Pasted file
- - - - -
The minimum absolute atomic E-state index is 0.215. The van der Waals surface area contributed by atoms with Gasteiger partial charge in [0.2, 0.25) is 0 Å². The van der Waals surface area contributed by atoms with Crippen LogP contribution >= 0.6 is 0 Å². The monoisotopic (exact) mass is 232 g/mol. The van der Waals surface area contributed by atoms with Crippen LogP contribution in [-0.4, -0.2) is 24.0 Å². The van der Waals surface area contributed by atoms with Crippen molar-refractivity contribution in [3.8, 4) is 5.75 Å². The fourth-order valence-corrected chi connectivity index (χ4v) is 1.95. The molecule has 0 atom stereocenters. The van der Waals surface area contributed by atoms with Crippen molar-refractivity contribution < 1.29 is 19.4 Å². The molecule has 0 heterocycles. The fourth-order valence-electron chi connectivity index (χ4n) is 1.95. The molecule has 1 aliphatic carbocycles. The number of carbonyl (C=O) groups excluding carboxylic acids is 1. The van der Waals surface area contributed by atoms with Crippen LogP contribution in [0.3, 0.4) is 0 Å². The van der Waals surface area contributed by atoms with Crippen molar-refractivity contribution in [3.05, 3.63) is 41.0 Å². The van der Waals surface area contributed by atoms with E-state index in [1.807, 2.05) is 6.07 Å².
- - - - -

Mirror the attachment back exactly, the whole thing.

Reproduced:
The minimum absolute atomic E-state index is 0.215. The van der Waals surface area contributed by atoms with Gasteiger partial charge in [0.2, 0.25) is 0 Å². The van der Waals surface area contributed by atoms with Crippen LogP contribution >= 0.6 is 0 Å². The monoisotopic (exact) mass is 232 g/mol. The van der Waals surface area contributed by atoms with Crippen LogP contribution in [-0.4, -0.2) is 24.0 Å². The van der Waals surface area contributed by atoms with Crippen molar-refractivity contribution in [3.8, 4) is 5.75 Å². The fourth-order valence-corrected chi connectivity index (χ4v) is 1.95. The molecule has 0 atom stereocenters. The van der Waals surface area contributed by atoms with Crippen molar-refractivity contribution < 1.29 is 19.4 Å². The molecule has 0 heterocycles. The fourth-order valence-electron chi connectivity index (χ4n) is 1.95. The molecule has 1 aliphatic carbocycles. The number of carbonyl (C=O) groups excluding carboxylic acids is 1. The van der Waals surface area contributed by atoms with Crippen LogP contribution in [0.3, 0.4) is 0 Å². The van der Waals surface area contributed by atoms with Crippen molar-refractivity contribution in [3.05, 3.63) is 41.0 Å². The van der Waals surface area contributed by atoms with E-state index in [1.807, 2.05) is 6.07 Å².